In the late 1980s, three activists – Aruna Roy, Shankar Singh and Nikhil Dey – moved to a village in Rajasthan, in the northwest of India, and set out to live by Gandhi’s precepts. The plan was simple, ie to live simply. Out of that simple plan emerged, first, the “people’s organization” Mazdoor Kisan Shakti Sangathan, “Movement for Workers’ and Peasants’ Power”, or MKSS. MKSS has been at the forefront of India’s Right to Information, Right to Work, and Right to Food movements, and they’ve had a stunning record of accomplishments, based broadly and deeply in the works and days of poor rural women.
What Roy, Singh and Dey found in Rajasthan is common enough. An agricultural zone, mostly single crop, relied on rain for survival. When the rains didn’t come, as happened often, the men went off to find work and the women stayed behind. The men sent money, but it was seldom enough and irregular. So, the women had to find work and wages where there was none.
And so the women of Rajasthan organized, with and across the MKSS, and with Aruna Roy pulling, pushing, leading, following, listening, talking, organizing. After a long and mighty struggle, they won. In 2005 the Indian government enacted the National Rural Employment Guarantee Act, or NREGA. NREGA assures rural workers 100 days of paid employment, at minimum wage, in every fiscal year.
It was a major victory, especially for rural women. The only problem was wage theft and general corruption on the part of employers, both private and State. Again, what happened in Rajasthan is a common enough story. The women rejected and rewrote the master narrative.
They understood that the Right to Know is the Right to Live. They understood that part of their suffering and super-exploitation came from the fog at the contracts’ end. And so, under the banner of MKSS and with the leadership of Aruna Roy, they pushed. They rejected their `destiny’ of ignorance and submission, and demanded to see village records. And, again, they won. They won the right to know and the right to live.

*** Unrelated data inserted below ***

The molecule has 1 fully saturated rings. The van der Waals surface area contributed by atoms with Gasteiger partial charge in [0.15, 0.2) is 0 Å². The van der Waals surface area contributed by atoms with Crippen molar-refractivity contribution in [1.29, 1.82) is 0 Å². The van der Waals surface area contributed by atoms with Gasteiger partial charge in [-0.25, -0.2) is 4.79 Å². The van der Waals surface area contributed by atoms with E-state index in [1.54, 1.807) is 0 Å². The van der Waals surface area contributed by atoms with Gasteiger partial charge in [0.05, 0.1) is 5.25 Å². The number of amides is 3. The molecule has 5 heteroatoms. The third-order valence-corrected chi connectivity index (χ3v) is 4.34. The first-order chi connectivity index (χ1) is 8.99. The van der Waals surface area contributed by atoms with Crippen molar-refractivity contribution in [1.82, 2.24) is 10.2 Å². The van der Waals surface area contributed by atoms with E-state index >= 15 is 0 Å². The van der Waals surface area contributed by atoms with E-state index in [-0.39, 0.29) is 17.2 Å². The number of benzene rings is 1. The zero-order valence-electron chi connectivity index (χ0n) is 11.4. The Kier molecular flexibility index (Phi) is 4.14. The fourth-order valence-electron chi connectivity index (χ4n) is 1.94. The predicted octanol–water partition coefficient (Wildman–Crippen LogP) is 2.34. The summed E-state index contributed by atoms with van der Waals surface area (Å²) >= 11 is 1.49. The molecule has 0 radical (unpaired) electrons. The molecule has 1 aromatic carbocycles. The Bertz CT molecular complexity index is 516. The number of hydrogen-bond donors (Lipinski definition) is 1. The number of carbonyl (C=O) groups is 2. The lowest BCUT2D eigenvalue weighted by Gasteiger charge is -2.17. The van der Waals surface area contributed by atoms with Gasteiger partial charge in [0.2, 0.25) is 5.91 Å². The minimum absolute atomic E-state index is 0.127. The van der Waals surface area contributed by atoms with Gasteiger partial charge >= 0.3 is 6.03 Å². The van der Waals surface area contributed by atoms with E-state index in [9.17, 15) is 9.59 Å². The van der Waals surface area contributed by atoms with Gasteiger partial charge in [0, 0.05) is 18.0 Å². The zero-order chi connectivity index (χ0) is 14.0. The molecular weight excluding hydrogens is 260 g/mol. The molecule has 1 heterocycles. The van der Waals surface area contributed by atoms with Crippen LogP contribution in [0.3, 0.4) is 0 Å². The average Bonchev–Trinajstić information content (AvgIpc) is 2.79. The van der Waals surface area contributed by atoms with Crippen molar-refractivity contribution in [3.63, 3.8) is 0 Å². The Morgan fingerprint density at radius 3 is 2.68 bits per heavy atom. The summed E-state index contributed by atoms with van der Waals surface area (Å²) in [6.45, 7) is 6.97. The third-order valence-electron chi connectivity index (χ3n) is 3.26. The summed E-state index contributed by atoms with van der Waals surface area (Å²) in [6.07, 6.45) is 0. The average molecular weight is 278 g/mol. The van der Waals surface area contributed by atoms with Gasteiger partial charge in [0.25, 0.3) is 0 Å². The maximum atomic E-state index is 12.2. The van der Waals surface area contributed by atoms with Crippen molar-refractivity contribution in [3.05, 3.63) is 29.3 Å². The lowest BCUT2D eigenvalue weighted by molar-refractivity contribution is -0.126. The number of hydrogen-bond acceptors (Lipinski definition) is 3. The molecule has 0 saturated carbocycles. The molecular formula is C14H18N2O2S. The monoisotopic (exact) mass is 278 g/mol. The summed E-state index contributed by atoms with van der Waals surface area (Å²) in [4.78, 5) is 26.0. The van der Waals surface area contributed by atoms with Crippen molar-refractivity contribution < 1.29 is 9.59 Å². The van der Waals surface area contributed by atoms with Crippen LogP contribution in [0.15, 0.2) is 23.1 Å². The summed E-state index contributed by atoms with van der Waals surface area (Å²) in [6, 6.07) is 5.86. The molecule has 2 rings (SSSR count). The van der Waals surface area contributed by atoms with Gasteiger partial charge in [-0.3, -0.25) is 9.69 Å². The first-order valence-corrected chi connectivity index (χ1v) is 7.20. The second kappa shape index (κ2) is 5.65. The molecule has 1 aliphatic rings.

Today, across Rajasthan, the information is in plain sight … literally. Across hundreds of thousands of walls, village governments are required to paint all of their budgetary decisions and contractual arrangements. It’s some of the best and most exquisite graffiti in the world.
Aruna Roy and her colleagues didn’t stop there. Once the information was available, they pushed for social audits. According to the Indian government, “Social Audit is an independent evaluation of the performance of an organisation as it relates to the attainment of its social goals. It is an instrument of social accountability of an organisation. In other words, Social Audit may be defined as an in-depth scrutiny and analysis of the working of any public utility vis-a-vis its social relevance. Social Auditing is a process that enables an organisation to assess and demonstrate its social, economic and environmental benefits. It is a way of measuring the extent to which an organisation lives up to the shared values and objectives it has committed itself to. It provides an assessment of the impact of an organisation’s nonfinancial objectives through systematic and regular monitoring based on the views of its stakeholders. Stakeholders include employees, clients, volunteers, funders, contractors, suppliers and the general public affected by the organisation.”
Who are stakeholders? Everyone … equally. That’s the women’s point. 100 days of employment is neither charity nor welfare. It is part of shared values and objectives, and it’s not lodged in some impossibly complex cloud. It sits right in front of everyone, and everyone can and must evaluate its social relevance.
The social audit is, or can be, democracy in action. For MKSS, it involves obtaining information, through participatory research, and then holding meetings in which all stakeholders attend, and then finding out what’s going on and whose responsible. The State of Andhra Pradesh has led the way in social audits, training and sending out thousands of researchers to engage with millions of residents, often door-to-door. The program is now being considered for national implementation.
At some level, all of this began with three people moving to a village in order to follow Gandhian precepts. At another, it’s about the feminist Aruna Roy and the millions of rural women, first in Rajasthan and now across the country, who refused to be left out or written out, who organized, over decades, for a feminist understanding of democracy as a shared social engagement that is open and available to scrutiny and intervention. The Right to Information is the Right to Live … in a democracy.